Bloodgood said the film was a great opportunity to work with Thornton, an actor she has admired his films ever since “All The Pretty Horses” – his third directorial project in 2000. She appreciates his humor and that he is also a quiet, thoughtful person.
“The thing I love about Billy Bob – I think it comes through in the characters he plays is that he is so sincere,” said Bloodgood. “He doesn’t care what people think about him. He says what’s on his mind.”
Bloodgood contrasts the “dry and direct” style of Thornton to the more “playful, softer and sweeter” style of Dwayne Johnson.
“They got along really well and I think this is a really great role for Dwayne, something different,” she said. “I think every actor wants to do something dramatic and he’s great at the action stuff.
Bloodgood is the daughter of a Korean mother who married the American soldier that would become her father and give her a mixed Dutch and Irish ethnicity.
“I am very, very proud of my Korean heritage,” she said. “Its something I probably love talking about the most. I always like to tell people that I am Korean and my mother is Korean and I am very close to my culture.”
Bloodgood became a professional singer and dancer and was once a member of the LA Laker Girls team. She toured with Prince, Brandi and Offspring. Her modeling career led to contracts with Revlon, L’Oreal and Avon.
She never really wanted to get into acting but all along she was urged into roles by casting directors until she reluctantly agreed.
“I guess I have been doing this for seven years and have been very fortunate,” she said. “Sometimes I think I have been doing the same roles over and over but I suppose all actors get into that situation.”
As a bi-racial actor she said it has its advantages when the part calls for an ethnic role. It also has its disadvantages when competition for various non-specific ethnic priority roles creates an unhealthy atmosphere among actors of color amidst a largely Caucasian casting model.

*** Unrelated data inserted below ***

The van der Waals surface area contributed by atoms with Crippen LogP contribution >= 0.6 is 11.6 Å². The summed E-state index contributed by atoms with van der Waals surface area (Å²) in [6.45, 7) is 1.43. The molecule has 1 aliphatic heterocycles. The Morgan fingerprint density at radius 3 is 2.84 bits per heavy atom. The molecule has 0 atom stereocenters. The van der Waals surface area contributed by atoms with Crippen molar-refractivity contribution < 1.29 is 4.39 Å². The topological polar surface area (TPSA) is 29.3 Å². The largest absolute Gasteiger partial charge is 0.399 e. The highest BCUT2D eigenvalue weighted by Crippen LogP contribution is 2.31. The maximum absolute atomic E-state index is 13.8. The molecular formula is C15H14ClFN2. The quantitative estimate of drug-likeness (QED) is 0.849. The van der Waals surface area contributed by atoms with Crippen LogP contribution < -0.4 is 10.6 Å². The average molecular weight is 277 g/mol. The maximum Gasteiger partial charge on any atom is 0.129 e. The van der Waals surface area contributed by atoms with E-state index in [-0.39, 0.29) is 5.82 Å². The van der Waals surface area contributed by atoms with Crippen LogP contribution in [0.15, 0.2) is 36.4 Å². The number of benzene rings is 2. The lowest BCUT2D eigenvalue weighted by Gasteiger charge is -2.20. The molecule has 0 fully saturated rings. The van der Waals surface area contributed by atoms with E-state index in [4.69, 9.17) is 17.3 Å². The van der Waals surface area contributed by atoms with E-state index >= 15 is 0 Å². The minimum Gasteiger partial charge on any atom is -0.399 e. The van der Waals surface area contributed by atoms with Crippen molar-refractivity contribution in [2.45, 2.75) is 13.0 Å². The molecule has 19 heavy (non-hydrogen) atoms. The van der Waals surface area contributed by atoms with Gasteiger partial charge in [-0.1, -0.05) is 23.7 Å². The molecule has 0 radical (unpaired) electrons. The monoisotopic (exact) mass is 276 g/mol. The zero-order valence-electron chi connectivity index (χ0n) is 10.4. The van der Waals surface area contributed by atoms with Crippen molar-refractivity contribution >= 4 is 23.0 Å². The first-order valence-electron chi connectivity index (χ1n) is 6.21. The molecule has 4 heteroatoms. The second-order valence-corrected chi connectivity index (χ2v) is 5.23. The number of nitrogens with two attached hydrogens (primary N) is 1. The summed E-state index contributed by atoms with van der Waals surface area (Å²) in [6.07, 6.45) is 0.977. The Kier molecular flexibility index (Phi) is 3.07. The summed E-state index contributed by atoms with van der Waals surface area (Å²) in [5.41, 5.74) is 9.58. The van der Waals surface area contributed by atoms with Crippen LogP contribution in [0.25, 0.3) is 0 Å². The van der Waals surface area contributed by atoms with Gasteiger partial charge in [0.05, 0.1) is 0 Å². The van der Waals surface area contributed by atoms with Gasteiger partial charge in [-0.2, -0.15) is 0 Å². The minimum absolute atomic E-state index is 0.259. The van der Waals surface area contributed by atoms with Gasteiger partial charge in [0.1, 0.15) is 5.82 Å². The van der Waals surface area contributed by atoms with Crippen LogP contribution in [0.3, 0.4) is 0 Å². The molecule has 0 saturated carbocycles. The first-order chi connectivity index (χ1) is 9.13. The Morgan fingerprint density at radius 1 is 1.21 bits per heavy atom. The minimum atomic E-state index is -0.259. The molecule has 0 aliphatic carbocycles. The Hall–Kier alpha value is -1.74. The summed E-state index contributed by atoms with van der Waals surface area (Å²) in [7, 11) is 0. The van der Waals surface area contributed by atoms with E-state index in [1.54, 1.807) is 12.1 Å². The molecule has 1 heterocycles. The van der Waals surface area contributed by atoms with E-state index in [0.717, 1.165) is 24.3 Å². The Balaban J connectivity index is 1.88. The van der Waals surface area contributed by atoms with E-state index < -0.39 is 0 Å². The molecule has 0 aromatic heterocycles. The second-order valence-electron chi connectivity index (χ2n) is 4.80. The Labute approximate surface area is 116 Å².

“I am mixed and so I think I am ethnically ambiguous,” she said. “I don’t even get roles until they want Asian, and they don’t always think I look fully Asian.”
She is pleased with the current level of opportunities for ethnic women and men in leading roles. She would like to see more Asian males in leading roles and believes that this barrier is starting to break.
Bloodgood is pleased that 2010 has brought a variety of roles on stage, in Faster, and will be a cast regular role in the new TNT series “Falling Skies” with Noah Riley and produced by Steven Spielberg.
“It’s a post-apocalyptic show with aliens taking over the world,” she said.
Next, she would like to try her hand at comedy.
“Like anyone you want to change it up and try new things and so things don’t get old and you don’t get complacent,” she said. “I feel like I’ve been really lucky to do some really big projects and I hope I continue to do projects that are well received and that people think are quality.”
If you’re not familiar with Bloodgood by name, she has appeared in several TV programs, and starred in the Disney feature “Eight Below”, and had a bigger role in “Terminator Salvation”. She started out in the film “Win A Date With Ted Hamilton”, and then “A Lot Like Love.” She also appeared in “Streetfighter”, “What Just Happened?”, “Pathfinder” and the independent film “Moonlight Serenade”
Look for Bloodgood to appear soon in the independent film, “Bedrooms”.
“I am really actually proud of that movie because it deals with the complications of all relationships and all of the levels and all of the different dichotomies and complexities,” she said.